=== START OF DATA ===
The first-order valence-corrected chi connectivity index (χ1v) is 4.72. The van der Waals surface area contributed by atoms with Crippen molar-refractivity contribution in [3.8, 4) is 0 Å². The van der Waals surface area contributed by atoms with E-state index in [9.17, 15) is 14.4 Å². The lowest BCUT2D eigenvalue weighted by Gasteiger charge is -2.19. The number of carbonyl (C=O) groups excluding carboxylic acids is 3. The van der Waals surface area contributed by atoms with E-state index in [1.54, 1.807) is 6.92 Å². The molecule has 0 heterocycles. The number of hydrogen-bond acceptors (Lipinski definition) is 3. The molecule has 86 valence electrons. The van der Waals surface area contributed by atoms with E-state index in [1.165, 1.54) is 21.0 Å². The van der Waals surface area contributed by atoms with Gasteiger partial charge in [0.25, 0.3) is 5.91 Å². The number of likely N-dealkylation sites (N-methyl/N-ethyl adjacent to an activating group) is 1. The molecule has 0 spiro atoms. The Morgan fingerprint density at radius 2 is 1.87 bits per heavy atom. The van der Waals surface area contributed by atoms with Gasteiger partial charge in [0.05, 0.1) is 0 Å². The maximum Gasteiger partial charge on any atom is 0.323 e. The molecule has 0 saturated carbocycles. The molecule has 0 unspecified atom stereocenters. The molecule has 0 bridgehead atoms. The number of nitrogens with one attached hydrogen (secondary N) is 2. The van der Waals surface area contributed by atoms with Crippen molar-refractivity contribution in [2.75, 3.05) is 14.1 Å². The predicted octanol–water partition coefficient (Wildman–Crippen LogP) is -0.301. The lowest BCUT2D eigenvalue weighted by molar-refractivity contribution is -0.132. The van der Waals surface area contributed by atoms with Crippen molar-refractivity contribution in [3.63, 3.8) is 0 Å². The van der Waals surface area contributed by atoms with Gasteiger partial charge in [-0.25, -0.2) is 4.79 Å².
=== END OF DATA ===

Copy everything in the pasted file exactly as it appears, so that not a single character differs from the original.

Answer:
The first-order valence-corrected chi connectivity index (χ1v) is 4.72. The van der Waals surface area contributed by atoms with Crippen molar-refractivity contribution in [3.8, 4) is 0 Å². The van der Waals surface area contributed by atoms with E-state index in [9.17, 15) is 14.4 Å². The lowest BCUT2D eigenvalue weighted by Gasteiger charge is -2.19. The number of carbonyl (C=O) groups excluding carboxylic acids is 3. The van der Waals surface area contributed by atoms with E-state index in [1.54, 1.807) is 6.92 Å². The molecule has 0 heterocycles. The number of hydrogen-bond acceptors (Lipinski definition) is 3. The molecule has 86 valence electrons. The van der Waals surface area contributed by atoms with E-state index in [1.165, 1.54) is 21.0 Å². The van der Waals surface area contributed by atoms with Gasteiger partial charge in [0.25, 0.3) is 5.91 Å². The number of likely N-dealkylation sites (N-methyl/N-ethyl adjacent to an activating group) is 1. The molecule has 0 spiro atoms. The Morgan fingerprint density at radius 2 is 1.87 bits per heavy atom. The van der Waals surface area contributed by atoms with Gasteiger partial charge in [0.05, 0.1) is 0 Å². The maximum Gasteiger partial charge on any atom is 0.323 e. The molecule has 0 saturated carbocycles. The molecule has 0 unspecified atom stereocenters. The molecule has 0 bridgehead atoms. The number of nitrogens with one attached hydrogen (secondary N) is 2. The van der Waals surface area contributed by atoms with Crippen molar-refractivity contribution in [2.75, 3.05) is 14.1 Å². The predicted octanol–water partition coefficient (Wildman–Crippen LogP) is -0.301. The lowest BCUT2D eigenvalue weighted by molar-refractivity contribution is -0.132. The van der Waals surface area contributed by atoms with Crippen molar-refractivity contribution in [3.63, 3.8) is 0 Å². The van der Waals surface area contributed by atoms with Gasteiger partial charge in [-0.25, -0.2) is 4.79 Å².